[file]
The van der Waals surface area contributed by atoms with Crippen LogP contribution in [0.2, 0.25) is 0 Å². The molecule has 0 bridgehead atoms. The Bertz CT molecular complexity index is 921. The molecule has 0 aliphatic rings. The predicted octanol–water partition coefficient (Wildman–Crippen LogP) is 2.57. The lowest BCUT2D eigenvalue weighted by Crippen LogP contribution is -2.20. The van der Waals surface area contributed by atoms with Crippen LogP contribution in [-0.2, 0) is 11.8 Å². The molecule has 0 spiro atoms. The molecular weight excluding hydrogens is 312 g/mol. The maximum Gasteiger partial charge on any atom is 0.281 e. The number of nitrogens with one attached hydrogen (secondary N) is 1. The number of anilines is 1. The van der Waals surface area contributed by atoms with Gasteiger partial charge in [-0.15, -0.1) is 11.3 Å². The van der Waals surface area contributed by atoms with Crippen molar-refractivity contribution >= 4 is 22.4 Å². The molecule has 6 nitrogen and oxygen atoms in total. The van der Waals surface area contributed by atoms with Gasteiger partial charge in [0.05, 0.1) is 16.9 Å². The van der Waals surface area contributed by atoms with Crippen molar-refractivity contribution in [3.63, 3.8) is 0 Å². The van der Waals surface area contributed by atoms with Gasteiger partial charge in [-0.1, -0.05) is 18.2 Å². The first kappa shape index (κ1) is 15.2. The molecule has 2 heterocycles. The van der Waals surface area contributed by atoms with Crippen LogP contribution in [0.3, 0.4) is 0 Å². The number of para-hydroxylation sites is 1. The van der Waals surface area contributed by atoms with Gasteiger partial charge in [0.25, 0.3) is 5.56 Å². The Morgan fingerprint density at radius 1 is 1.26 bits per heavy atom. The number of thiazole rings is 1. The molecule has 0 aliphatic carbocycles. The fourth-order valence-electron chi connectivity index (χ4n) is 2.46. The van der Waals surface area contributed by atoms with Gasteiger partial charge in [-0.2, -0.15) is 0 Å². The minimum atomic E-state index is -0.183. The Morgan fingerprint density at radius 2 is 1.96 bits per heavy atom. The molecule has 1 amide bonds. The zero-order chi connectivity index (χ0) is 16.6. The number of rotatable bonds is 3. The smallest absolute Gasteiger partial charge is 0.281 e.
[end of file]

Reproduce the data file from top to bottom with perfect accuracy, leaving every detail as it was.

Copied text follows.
The van der Waals surface area contributed by atoms with Crippen LogP contribution in [0.2, 0.25) is 0 Å². The molecule has 0 bridgehead atoms. The Bertz CT molecular complexity index is 921. The molecule has 0 aliphatic rings. The predicted octanol–water partition coefficient (Wildman–Crippen LogP) is 2.57. The lowest BCUT2D eigenvalue weighted by Crippen LogP contribution is -2.20. The van der Waals surface area contributed by atoms with Crippen LogP contribution in [-0.2, 0) is 11.8 Å². The molecule has 0 spiro atoms. The molecular weight excluding hydrogens is 312 g/mol. The maximum Gasteiger partial charge on any atom is 0.281 e. The number of nitrogens with one attached hydrogen (secondary N) is 1. The number of anilines is 1. The van der Waals surface area contributed by atoms with Gasteiger partial charge in [-0.15, -0.1) is 11.3 Å². The van der Waals surface area contributed by atoms with Crippen molar-refractivity contribution >= 4 is 22.4 Å². The molecule has 6 nitrogen and oxygen atoms in total. The van der Waals surface area contributed by atoms with Gasteiger partial charge in [0.05, 0.1) is 16.9 Å². The van der Waals surface area contributed by atoms with Crippen molar-refractivity contribution in [3.63, 3.8) is 0 Å². The van der Waals surface area contributed by atoms with Gasteiger partial charge in [-0.1, -0.05) is 18.2 Å². The first kappa shape index (κ1) is 15.2. The molecule has 2 heterocycles. The van der Waals surface area contributed by atoms with Crippen LogP contribution in [0.3, 0.4) is 0 Å². The number of para-hydroxylation sites is 1. The van der Waals surface area contributed by atoms with Gasteiger partial charge in [0.25, 0.3) is 5.56 Å². The Morgan fingerprint density at radius 1 is 1.26 bits per heavy atom. The number of thiazole rings is 1. The molecule has 0 aliphatic carbocycles. The fourth-order valence-electron chi connectivity index (χ4n) is 2.46. The van der Waals surface area contributed by atoms with Gasteiger partial charge in [-0.2, -0.15) is 0 Å². The minimum atomic E-state index is -0.183. The Morgan fingerprint density at radius 2 is 1.96 bits per heavy atom. The molecule has 1 amide bonds. The zero-order chi connectivity index (χ0) is 16.6. The number of rotatable bonds is 3. The smallest absolute Gasteiger partial charge is 0.281 e.